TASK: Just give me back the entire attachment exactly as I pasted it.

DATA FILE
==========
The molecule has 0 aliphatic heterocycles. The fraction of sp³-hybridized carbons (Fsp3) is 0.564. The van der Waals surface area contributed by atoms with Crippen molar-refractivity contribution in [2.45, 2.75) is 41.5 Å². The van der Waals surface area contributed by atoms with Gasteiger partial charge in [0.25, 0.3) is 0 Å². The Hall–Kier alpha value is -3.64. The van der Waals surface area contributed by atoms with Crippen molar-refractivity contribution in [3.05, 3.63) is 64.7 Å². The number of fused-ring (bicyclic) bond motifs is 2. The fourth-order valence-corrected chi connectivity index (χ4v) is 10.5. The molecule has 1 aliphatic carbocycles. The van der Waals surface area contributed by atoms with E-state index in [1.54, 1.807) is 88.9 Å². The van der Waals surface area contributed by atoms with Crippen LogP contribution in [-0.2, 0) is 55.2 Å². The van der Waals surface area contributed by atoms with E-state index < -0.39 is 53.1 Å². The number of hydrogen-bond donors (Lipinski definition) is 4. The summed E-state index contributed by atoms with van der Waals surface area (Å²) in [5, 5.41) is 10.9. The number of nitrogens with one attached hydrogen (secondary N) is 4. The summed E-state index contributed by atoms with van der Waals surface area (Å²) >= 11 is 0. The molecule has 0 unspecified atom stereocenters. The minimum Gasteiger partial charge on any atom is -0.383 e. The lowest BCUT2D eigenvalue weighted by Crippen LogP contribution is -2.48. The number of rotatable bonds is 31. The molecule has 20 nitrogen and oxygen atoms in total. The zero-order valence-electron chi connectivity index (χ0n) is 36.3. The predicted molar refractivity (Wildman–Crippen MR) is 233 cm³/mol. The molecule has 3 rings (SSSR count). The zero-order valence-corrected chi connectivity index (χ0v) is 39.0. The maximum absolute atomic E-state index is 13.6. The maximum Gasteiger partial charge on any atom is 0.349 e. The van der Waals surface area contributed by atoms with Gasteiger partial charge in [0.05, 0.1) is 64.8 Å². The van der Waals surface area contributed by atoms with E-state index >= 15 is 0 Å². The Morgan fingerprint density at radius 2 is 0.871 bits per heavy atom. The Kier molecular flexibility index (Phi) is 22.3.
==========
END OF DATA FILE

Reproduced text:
The molecule has 0 aliphatic heterocycles. The fraction of sp³-hybridized carbons (Fsp3) is 0.564. The van der Waals surface area contributed by atoms with Crippen molar-refractivity contribution in [2.45, 2.75) is 41.5 Å². The van der Waals surface area contributed by atoms with Gasteiger partial charge in [0.25, 0.3) is 0 Å². The Hall–Kier alpha value is -3.64. The van der Waals surface area contributed by atoms with Crippen molar-refractivity contribution in [3.05, 3.63) is 64.7 Å². The number of fused-ring (bicyclic) bond motifs is 2. The fourth-order valence-corrected chi connectivity index (χ4v) is 10.5. The molecule has 1 aliphatic carbocycles. The van der Waals surface area contributed by atoms with E-state index in [1.54, 1.807) is 88.9 Å². The van der Waals surface area contributed by atoms with Crippen LogP contribution in [-0.2, 0) is 55.2 Å². The van der Waals surface area contributed by atoms with E-state index < -0.39 is 53.1 Å². The number of hydrogen-bond donors (Lipinski definition) is 4. The summed E-state index contributed by atoms with van der Waals surface area (Å²) in [5, 5.41) is 10.9. The number of nitrogens with one attached hydrogen (secondary N) is 4. The summed E-state index contributed by atoms with van der Waals surface area (Å²) >= 11 is 0. The molecule has 0 unspecified atom stereocenters. The minimum Gasteiger partial charge on any atom is -0.383 e. The lowest BCUT2D eigenvalue weighted by Crippen LogP contribution is -2.48. The number of rotatable bonds is 31. The molecule has 20 nitrogen and oxygen atoms in total. The zero-order valence-electron chi connectivity index (χ0n) is 36.3. The predicted molar refractivity (Wildman–Crippen MR) is 233 cm³/mol. The molecule has 3 rings (SSSR count). The zero-order valence-corrected chi connectivity index (χ0v) is 39.0. The maximum absolute atomic E-state index is 13.6. The maximum Gasteiger partial charge on any atom is 0.349 e. The van der Waals surface area contributed by atoms with Gasteiger partial charge in [0.05, 0.1) is 64.8 Å². The van der Waals surface area contributed by atoms with E-state index >= 15 is 0 Å². The Morgan fingerprint density at radius 2 is 0.871 bits per heavy atom. The Kier molecular flexibility index (Phi) is 22.3.